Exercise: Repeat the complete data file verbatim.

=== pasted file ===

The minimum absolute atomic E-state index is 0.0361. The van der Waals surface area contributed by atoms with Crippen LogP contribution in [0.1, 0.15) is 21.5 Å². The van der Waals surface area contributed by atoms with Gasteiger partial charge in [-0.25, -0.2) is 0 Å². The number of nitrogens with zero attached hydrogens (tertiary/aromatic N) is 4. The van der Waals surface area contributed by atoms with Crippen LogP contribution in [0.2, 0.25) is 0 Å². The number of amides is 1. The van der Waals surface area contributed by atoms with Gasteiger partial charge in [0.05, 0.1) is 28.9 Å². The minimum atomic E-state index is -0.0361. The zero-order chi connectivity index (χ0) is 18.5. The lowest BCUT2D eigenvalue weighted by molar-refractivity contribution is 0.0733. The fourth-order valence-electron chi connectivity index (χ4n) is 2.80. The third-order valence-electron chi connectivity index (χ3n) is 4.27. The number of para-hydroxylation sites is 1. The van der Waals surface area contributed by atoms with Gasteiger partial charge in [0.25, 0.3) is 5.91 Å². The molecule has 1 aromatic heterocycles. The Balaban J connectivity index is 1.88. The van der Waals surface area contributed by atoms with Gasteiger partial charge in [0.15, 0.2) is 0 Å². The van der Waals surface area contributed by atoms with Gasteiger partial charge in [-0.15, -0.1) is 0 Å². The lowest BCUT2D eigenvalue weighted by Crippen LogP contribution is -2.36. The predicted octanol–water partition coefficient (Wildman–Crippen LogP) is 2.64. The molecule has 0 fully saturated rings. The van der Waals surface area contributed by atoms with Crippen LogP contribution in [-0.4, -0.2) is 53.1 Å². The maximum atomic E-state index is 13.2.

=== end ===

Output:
The minimum absolute atomic E-state index is 0.0361. The van der Waals surface area contributed by atoms with Crippen LogP contribution in [0.1, 0.15) is 21.5 Å². The van der Waals surface area contributed by atoms with Gasteiger partial charge in [-0.25, -0.2) is 0 Å². The number of nitrogens with zero attached hydrogens (tertiary/aromatic N) is 4. The van der Waals surface area contributed by atoms with Crippen LogP contribution in [0.2, 0.25) is 0 Å². The number of amides is 1. The van der Waals surface area contributed by atoms with Gasteiger partial charge in [0.05, 0.1) is 28.9 Å². The minimum atomic E-state index is -0.0361. The zero-order chi connectivity index (χ0) is 18.5. The lowest BCUT2D eigenvalue weighted by molar-refractivity contribution is 0.0733. The fourth-order valence-electron chi connectivity index (χ4n) is 2.80. The third-order valence-electron chi connectivity index (χ3n) is 4.27. The number of para-hydroxylation sites is 1. The van der Waals surface area contributed by atoms with Gasteiger partial charge in [0.25, 0.3) is 5.91 Å². The molecule has 1 aromatic heterocycles. The Balaban J connectivity index is 1.88. The van der Waals surface area contributed by atoms with Gasteiger partial charge in [0.15, 0.2) is 0 Å². The van der Waals surface area contributed by atoms with Gasteiger partial charge in [-0.15, -0.1) is 0 Å². The lowest BCUT2D eigenvalue weighted by Crippen LogP contribution is -2.36. The predicted octanol–water partition coefficient (Wildman–Crippen LogP) is 2.64. The molecule has 0 fully saturated rings. The van der Waals surface area contributed by atoms with Crippen LogP contribution in [-0.4, -0.2) is 53.1 Å². The maximum atomic E-state index is 13.2.